On Wednesday 2nd November I attended the “how to get your kids through church without them hating God” tour organised by Rob Parsons and ‘Care for the Family’.
It was an excellent evening with lots of thought-provoking ideas. As an aside, one thing I really enjoyed what that they encouraged people to tweet comments using #GYKTC tag and it was great to interact with others in attendance and hear what they were being challenged with. A few of the older people I was with glanced at me a couple of times because I was typing away on my phone. They probably thought I was being rude but I was REALLY interacting with the talks through twitter.
I’d love to see my speakers in church using twitter to allow people to comment or ask questions during their sermons. Although, I have to wonder, how many of the church congregation i am part of have ever heard of twitter.
Anyway, let me get one with actually discussing the event.
The evening was split into three sections and each section consisted of a short video, drama and then a talk by Rob Parsons. Phatfish already provided worship at the start and the end of the evening. In this blog, I will explore section 1.
Rob explained the four steps of faith for ‘churched’ young people:
1) experienced faith (what they see from their parents)
2) affiliated faith (from their church and peer group)
3) searching faith (where they graps the ability to question their faith and ask difficult questions)
4) owned faith (a faith they accept and own for themselves)
Rob said an interesting thing in that although we don’t think our children/ young people are listening to us, they are in fact hearing everything we have to say. A simple yet profound misunderstanding.
I wonder if you’re anything like me and you’re standing talking to a group of young people about an event coming up or something you’re asking them to do and then a few minutes later they have completely forgotten. It’s like you’re banging your head against a brick wall. In many cases it is clear to me that they are not listening to me. By listening, I mean taking in the facts that I am presenting to them. But what they are doing is ‘hearing’ how I’m saying things. They pick up on the aggression and the frustration. They pick up on the times I am gossiping or slagging someone off and this will have a profound impact on their faith. As leaders, we need to be aware that young people are always ‘hearing’ even when they’re not listening and how we interact with them and others will shape what they think of Christianity.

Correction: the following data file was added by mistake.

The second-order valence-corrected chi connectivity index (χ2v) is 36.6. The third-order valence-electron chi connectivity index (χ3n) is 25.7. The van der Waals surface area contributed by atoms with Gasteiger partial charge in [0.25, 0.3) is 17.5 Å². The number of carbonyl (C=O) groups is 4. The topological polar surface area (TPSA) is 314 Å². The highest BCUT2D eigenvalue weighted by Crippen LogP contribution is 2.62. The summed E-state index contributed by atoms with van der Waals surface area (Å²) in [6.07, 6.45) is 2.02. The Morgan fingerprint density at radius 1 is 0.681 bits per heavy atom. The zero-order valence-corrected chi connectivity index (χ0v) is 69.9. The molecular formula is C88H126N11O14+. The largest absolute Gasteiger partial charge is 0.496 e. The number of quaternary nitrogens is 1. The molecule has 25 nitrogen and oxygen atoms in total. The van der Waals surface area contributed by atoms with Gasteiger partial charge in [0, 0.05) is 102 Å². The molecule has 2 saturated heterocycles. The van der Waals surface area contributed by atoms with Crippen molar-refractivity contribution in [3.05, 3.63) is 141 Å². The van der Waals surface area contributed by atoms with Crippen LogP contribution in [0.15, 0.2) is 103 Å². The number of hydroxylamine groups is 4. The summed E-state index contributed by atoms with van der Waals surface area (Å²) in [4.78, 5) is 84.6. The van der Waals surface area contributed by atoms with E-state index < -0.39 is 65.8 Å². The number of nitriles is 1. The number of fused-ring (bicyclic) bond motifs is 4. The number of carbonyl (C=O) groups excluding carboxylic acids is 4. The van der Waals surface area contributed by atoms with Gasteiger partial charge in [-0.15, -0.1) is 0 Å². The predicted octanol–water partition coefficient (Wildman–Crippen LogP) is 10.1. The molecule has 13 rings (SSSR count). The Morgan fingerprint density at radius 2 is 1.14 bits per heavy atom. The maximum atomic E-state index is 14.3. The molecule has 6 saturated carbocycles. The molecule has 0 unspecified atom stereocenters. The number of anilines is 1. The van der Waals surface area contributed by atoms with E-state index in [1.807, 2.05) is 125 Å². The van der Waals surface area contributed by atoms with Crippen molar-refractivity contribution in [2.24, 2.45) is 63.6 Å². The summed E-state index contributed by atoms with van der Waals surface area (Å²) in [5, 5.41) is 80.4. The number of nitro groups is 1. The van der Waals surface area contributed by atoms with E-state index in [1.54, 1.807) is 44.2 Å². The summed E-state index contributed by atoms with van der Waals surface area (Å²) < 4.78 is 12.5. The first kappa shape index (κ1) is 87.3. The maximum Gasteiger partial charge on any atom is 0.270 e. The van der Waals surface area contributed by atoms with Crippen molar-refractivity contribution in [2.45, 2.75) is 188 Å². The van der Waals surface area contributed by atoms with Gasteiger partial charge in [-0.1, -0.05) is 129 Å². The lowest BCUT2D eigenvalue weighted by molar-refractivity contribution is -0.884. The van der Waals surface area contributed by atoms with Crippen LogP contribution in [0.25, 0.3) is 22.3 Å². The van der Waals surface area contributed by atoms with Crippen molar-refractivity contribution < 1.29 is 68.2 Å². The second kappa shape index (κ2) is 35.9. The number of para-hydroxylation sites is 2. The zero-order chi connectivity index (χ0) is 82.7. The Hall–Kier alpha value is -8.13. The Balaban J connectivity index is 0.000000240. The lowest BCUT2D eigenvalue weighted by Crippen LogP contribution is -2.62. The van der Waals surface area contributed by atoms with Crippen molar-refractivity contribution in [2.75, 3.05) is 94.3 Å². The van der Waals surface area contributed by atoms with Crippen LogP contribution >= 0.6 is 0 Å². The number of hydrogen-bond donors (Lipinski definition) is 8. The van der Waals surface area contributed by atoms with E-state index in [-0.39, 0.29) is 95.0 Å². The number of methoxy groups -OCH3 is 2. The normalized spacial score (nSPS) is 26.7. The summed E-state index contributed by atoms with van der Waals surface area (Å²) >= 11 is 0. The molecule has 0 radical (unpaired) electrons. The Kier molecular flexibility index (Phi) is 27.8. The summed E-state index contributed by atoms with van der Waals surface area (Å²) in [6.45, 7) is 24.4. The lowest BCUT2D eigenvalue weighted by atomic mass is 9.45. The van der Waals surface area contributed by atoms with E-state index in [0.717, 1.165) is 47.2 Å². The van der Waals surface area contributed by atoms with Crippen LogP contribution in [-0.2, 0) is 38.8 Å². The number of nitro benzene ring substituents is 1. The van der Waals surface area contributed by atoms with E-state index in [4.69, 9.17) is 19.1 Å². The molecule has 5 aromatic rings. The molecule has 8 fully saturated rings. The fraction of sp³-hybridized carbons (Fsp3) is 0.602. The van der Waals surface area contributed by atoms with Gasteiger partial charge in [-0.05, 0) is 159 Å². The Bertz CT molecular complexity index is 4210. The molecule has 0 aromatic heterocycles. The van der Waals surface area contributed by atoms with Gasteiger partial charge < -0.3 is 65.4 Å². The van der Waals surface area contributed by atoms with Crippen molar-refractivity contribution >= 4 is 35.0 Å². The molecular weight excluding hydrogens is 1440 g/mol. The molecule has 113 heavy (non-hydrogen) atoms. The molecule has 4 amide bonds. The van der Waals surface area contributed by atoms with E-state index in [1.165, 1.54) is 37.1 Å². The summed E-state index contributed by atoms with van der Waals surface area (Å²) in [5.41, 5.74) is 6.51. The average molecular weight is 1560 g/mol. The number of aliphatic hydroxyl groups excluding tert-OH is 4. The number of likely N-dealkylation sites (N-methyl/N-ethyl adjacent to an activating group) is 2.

Something else, he said, that struck me is that we sometimes confuse “spirituality with personality“. We assume that a christian looks and sounds like ‘this or that’. We have a fixed ‘jelly mould’ that we expect Christians to be like and when they don’t fit that mould we assume their faith isn’t growing/ isn’t strong/ isn’t there. In fact what we are looking at is their personality. All Christians are not and should not be the same and we need to get rid of the ‘christian young people’ moulds that we have in our heads. Just because a young person isn’t acting how we think a christian should does not mean they are not a christian.
This idea has profound implications for how we measure ‘christian growth’. How do we know the young people we work with are becoming more like Jesus? More Christ-like? I know I have been guilty of thinking that only those who are actively engaging at youth house groups or are volunteering to be upfront at the youth services are the ones who are ‘spiritually’ growing. But that’s just not the case!
Instead of a ‘one size fits all’ discipleship measuring tool, we need to look at each young person individually and see how each one is changing. We may see that a young person is smoking (and drinking) and think that the are not becoming more like Jesus when in actual fact they are out helping people and praying loads. We cannot measure all young people’s spiritual growth in the same way.
What do you think?